The Texas Supreme Court may have preempted plastic bag ordinances in a June ruling, and Austin announced it would stop enforcing the local policy in July, but the Austin City Council isn't quite ready to admit defeat. In a newly passed resolution, the council recognizes that while the ordinance "is not enforceable at this time, we affirm it as part of the laws of the City of Austin." The council is asking the city manager to work with Austin Resource Recovery and the Zero Waste Advisory Commission to still encourage voluntary compliance.
NY DEC fines Rensselaer landfill operator $100,000 — The Record News
SA Dunn & Company, operator of a sand mine and adjacent landfill, was fined for violating the terms of its state permit. Officials say persistent dust clouds at the facility are to blame and the operator must now begin a dust control plan. If the operator complies with the DEC, a lower $50,000 suspended penalty will apply. Though the company must also complete a $225,000 environmental benefit project for the local school district and the local community.
Arkansas landfill supervisor, truck driver charged with fraud — Democrat Gazette
The supervisor for Mississippi County Landfill and a driver working for Ross Farms Trucking were arrested Thursday on federal charges of honest services fraud and conspiracy. Landfill employees noticed that a specific truck had been dumping material without first stopping on the scales or paying any fees, which led them to contact the FBI. In total, the scheme cost the county an estimated $20,000. A trial is yet to be scheduled.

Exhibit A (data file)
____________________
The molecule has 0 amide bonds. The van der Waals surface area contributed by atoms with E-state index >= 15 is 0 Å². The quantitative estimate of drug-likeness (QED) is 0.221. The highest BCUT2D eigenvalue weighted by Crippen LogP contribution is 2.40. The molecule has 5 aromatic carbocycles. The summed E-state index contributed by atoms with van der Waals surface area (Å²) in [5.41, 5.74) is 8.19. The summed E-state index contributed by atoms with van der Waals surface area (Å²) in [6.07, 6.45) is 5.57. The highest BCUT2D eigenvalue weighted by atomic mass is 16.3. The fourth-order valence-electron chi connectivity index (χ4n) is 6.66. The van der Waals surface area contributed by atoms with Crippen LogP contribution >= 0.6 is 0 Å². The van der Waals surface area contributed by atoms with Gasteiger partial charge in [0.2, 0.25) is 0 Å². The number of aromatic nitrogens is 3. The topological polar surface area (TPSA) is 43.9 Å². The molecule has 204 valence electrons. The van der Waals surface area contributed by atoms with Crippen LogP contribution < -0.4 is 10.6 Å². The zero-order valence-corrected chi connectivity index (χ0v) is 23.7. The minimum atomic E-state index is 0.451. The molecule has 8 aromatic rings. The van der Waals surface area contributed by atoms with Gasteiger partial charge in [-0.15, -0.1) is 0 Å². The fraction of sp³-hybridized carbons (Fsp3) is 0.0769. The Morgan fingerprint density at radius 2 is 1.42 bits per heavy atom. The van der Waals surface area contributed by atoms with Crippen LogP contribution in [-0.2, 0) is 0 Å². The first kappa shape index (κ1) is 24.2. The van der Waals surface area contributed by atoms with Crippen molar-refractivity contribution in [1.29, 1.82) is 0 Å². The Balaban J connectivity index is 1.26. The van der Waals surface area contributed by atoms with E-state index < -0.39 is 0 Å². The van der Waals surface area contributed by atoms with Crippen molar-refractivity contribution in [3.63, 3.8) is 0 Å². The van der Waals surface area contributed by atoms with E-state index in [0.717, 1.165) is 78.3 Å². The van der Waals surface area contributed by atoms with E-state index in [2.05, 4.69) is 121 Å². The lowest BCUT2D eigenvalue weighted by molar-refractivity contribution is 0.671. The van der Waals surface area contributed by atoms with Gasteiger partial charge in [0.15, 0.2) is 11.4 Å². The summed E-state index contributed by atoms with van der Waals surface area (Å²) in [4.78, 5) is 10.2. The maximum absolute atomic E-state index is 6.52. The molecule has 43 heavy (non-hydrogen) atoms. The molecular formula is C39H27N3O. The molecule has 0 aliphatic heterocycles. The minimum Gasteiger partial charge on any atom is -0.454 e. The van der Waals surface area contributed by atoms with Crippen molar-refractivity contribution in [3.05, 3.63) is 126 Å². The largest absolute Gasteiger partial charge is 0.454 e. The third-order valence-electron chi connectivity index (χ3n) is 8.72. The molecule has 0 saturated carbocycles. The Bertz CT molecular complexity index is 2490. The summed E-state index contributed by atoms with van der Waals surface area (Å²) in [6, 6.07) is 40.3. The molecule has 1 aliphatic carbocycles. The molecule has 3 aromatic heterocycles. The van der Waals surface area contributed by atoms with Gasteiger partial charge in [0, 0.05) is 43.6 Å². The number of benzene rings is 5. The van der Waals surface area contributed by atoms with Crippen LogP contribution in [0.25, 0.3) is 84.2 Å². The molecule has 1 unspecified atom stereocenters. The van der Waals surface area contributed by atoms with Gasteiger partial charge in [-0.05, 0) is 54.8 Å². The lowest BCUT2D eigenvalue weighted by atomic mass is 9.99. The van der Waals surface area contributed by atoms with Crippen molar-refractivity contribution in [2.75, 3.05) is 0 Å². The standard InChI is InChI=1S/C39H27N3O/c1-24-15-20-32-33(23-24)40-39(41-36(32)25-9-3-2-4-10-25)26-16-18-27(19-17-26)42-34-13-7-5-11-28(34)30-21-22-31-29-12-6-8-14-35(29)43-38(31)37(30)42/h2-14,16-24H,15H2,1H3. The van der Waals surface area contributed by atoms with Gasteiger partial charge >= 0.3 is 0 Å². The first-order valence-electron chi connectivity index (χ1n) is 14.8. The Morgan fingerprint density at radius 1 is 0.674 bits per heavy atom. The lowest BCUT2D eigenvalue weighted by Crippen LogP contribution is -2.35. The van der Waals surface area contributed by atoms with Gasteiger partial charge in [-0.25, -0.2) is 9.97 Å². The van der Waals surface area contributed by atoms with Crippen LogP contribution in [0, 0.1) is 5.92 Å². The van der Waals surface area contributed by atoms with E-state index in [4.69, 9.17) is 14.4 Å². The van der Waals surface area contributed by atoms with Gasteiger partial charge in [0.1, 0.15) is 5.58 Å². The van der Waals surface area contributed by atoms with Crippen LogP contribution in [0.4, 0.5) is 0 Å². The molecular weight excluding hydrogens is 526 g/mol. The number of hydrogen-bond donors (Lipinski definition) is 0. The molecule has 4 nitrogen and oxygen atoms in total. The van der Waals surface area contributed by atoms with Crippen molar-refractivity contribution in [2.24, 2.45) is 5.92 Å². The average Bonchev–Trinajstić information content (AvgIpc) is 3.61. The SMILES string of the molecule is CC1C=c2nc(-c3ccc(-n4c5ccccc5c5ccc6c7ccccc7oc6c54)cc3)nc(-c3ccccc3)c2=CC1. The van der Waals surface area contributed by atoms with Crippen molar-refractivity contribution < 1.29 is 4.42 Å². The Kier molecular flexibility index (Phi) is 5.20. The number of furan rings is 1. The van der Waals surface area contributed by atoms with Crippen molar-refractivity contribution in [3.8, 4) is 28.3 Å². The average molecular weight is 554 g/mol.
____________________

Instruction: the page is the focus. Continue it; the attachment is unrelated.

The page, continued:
Athol, Massachusetts signs contract for solar facility at landfill — Athol Daily News
The city awarded S.W.E.B Development a contract to build a solar power facility at the 10.4-acre capped landfill. This project would have a production capacity of 3.84 MW. Athol officials reviewed 10 proposals before making their decision, which is expected to net the city more than $5 million in proceeds from the 25-year lease combined with property taxes. Such projects have becoming increasingly common in Massachusetts.
Acapulco, Mexico officials declare health emergency due to loose trash — ABC News
Mounting piles of trash around the city have not been collected, causing officials to declare a state of emergency. The piles are at points where residents usually deposit waste to be picked up later, though it remains unclear why collection ended. According to ABC News, Acapulco Mayor Evodio Velázquez accused the Guerrero state government of not providing enough money to solve the problem, even though the state says it gives more than $10 million per month to the city for municipal services. Meanwhile, officials have been using pesticides and quick lime to try to mitigate the health hazard.
SEEN & HEARD
If I ever get to retire from my job in Baltimore, please move me to one of these rivers: https://t.co/VkpzMr0y9O— ProfessorTrashWheel (@ProfTrashWheel) August 30, 2018